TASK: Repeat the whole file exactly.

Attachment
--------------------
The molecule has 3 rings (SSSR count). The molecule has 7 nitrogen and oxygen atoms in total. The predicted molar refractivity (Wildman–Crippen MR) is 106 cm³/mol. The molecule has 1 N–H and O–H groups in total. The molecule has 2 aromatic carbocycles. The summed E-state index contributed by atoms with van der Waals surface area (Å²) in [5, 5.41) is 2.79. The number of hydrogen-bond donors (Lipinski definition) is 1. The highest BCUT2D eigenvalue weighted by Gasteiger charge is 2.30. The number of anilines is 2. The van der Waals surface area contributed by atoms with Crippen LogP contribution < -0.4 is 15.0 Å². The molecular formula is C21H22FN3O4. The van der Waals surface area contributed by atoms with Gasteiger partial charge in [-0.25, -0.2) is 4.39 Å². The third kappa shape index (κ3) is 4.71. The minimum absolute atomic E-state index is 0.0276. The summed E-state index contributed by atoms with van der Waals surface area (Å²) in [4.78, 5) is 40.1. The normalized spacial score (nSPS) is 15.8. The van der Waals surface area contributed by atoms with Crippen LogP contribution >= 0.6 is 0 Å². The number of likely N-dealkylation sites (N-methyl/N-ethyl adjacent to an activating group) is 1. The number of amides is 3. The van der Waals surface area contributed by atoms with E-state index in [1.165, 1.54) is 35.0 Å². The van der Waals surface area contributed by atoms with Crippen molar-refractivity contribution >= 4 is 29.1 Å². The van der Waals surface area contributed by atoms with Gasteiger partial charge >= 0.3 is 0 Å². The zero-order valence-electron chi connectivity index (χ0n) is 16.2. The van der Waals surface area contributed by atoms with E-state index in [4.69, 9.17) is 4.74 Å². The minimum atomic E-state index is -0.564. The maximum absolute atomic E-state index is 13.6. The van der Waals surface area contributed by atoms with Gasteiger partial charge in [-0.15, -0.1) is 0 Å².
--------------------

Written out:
The molecule has 3 rings (SSSR count). The molecule has 7 nitrogen and oxygen atoms in total. The predicted molar refractivity (Wildman–Crippen MR) is 106 cm³/mol. The molecule has 1 N–H and O–H groups in total. The molecule has 2 aromatic carbocycles. The summed E-state index contributed by atoms with van der Waals surface area (Å²) in [5, 5.41) is 2.79. The number of hydrogen-bond donors (Lipinski definition) is 1. The highest BCUT2D eigenvalue weighted by Gasteiger charge is 2.30. The number of anilines is 2. The van der Waals surface area contributed by atoms with Crippen LogP contribution < -0.4 is 15.0 Å². The molecular formula is C21H22FN3O4. The van der Waals surface area contributed by atoms with Gasteiger partial charge in [-0.25, -0.2) is 4.39 Å². The third kappa shape index (κ3) is 4.71. The minimum absolute atomic E-state index is 0.0276. The summed E-state index contributed by atoms with van der Waals surface area (Å²) in [4.78, 5) is 40.1. The normalized spacial score (nSPS) is 15.8. The van der Waals surface area contributed by atoms with Crippen LogP contribution >= 0.6 is 0 Å². The number of likely N-dealkylation sites (N-methyl/N-ethyl adjacent to an activating group) is 1. The number of amides is 3. The van der Waals surface area contributed by atoms with E-state index in [1.165, 1.54) is 35.0 Å². The van der Waals surface area contributed by atoms with Crippen molar-refractivity contribution >= 4 is 29.1 Å². The van der Waals surface area contributed by atoms with Gasteiger partial charge >= 0.3 is 0 Å². The zero-order valence-electron chi connectivity index (χ0n) is 16.2. The van der Waals surface area contributed by atoms with E-state index in [4.69, 9.17) is 4.74 Å². The minimum atomic E-state index is -0.564. The maximum absolute atomic E-state index is 13.6. The van der Waals surface area contributed by atoms with Gasteiger partial charge in [-0.15, -0.1) is 0 Å².